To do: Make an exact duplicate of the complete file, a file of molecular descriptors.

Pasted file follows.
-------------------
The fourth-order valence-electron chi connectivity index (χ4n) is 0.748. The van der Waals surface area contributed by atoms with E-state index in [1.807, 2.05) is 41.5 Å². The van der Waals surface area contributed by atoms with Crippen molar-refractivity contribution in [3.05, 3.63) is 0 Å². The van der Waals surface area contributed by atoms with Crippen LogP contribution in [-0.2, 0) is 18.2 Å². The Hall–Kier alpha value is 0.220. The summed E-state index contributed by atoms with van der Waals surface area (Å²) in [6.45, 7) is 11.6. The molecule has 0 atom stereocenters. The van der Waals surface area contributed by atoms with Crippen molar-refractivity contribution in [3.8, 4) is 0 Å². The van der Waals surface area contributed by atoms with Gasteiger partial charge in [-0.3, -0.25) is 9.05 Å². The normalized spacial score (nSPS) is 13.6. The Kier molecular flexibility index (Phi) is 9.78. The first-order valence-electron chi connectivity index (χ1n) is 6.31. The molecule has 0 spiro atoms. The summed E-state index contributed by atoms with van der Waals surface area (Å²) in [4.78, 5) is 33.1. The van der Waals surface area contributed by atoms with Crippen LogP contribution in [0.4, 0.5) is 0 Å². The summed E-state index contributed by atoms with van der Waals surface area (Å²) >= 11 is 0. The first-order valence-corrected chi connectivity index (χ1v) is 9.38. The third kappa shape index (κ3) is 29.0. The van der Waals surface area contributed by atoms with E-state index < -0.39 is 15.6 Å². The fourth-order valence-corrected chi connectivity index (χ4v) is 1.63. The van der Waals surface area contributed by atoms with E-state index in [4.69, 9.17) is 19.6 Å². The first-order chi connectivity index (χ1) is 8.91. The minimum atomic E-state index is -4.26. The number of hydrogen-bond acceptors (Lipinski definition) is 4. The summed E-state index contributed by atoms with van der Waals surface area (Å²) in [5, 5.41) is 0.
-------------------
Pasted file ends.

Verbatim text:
The fourth-order valence-electron chi connectivity index (χ4n) is 0.748. The van der Waals surface area contributed by atoms with E-state index in [1.807, 2.05) is 41.5 Å². The van der Waals surface area contributed by atoms with Crippen molar-refractivity contribution in [3.05, 3.63) is 0 Å². The van der Waals surface area contributed by atoms with Crippen LogP contribution in [-0.2, 0) is 18.2 Å². The Hall–Kier alpha value is 0.220. The summed E-state index contributed by atoms with van der Waals surface area (Å²) in [6.45, 7) is 11.6. The molecule has 0 atom stereocenters. The van der Waals surface area contributed by atoms with Crippen molar-refractivity contribution in [3.8, 4) is 0 Å². The van der Waals surface area contributed by atoms with Gasteiger partial charge in [-0.3, -0.25) is 9.05 Å². The normalized spacial score (nSPS) is 13.6. The Kier molecular flexibility index (Phi) is 9.78. The first-order valence-electron chi connectivity index (χ1n) is 6.31. The molecule has 0 spiro atoms. The summed E-state index contributed by atoms with van der Waals surface area (Å²) in [4.78, 5) is 33.1. The van der Waals surface area contributed by atoms with Crippen LogP contribution in [0.4, 0.5) is 0 Å². The summed E-state index contributed by atoms with van der Waals surface area (Å²) >= 11 is 0. The first-order valence-corrected chi connectivity index (χ1v) is 9.38. The third kappa shape index (κ3) is 29.0. The van der Waals surface area contributed by atoms with E-state index < -0.39 is 15.6 Å². The fourth-order valence-corrected chi connectivity index (χ4v) is 1.63. The van der Waals surface area contributed by atoms with E-state index in [4.69, 9.17) is 19.6 Å². The first-order chi connectivity index (χ1) is 8.91. The minimum atomic E-state index is -4.26. The number of hydrogen-bond acceptors (Lipinski definition) is 4. The summed E-state index contributed by atoms with van der Waals surface area (Å²) in [5, 5.41) is 0.